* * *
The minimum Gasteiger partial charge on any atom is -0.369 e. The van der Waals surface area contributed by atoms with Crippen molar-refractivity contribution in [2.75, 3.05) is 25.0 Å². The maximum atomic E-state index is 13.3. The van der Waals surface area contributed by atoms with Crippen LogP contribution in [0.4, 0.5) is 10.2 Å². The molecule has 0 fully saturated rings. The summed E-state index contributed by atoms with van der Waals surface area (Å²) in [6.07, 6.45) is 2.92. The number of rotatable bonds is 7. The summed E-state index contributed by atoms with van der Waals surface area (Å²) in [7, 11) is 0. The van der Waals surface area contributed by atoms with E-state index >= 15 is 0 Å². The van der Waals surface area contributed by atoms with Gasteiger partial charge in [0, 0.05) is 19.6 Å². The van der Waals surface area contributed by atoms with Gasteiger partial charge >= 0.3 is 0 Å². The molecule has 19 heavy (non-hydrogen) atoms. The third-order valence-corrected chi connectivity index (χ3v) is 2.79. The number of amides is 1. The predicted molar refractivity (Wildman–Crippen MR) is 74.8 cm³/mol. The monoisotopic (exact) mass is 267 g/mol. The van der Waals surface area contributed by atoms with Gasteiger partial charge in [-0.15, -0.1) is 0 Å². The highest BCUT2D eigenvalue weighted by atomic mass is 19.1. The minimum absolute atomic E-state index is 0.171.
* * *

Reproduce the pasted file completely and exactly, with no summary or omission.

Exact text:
The minimum Gasteiger partial charge on any atom is -0.369 e. The van der Waals surface area contributed by atoms with Crippen molar-refractivity contribution in [2.75, 3.05) is 25.0 Å². The maximum atomic E-state index is 13.3. The van der Waals surface area contributed by atoms with Crippen LogP contribution in [0.4, 0.5) is 10.2 Å². The molecule has 0 fully saturated rings. The summed E-state index contributed by atoms with van der Waals surface area (Å²) in [6.07, 6.45) is 2.92. The number of rotatable bonds is 7. The summed E-state index contributed by atoms with van der Waals surface area (Å²) in [7, 11) is 0. The van der Waals surface area contributed by atoms with E-state index >= 15 is 0 Å². The van der Waals surface area contributed by atoms with Gasteiger partial charge in [0, 0.05) is 19.6 Å². The van der Waals surface area contributed by atoms with Gasteiger partial charge >= 0.3 is 0 Å². The molecule has 19 heavy (non-hydrogen) atoms. The third-order valence-corrected chi connectivity index (χ3v) is 2.79. The number of amides is 1. The predicted molar refractivity (Wildman–Crippen MR) is 74.8 cm³/mol. The monoisotopic (exact) mass is 267 g/mol. The van der Waals surface area contributed by atoms with Gasteiger partial charge in [-0.15, -0.1) is 0 Å². The highest BCUT2D eigenvalue weighted by atomic mass is 19.1. The minimum absolute atomic E-state index is 0.171.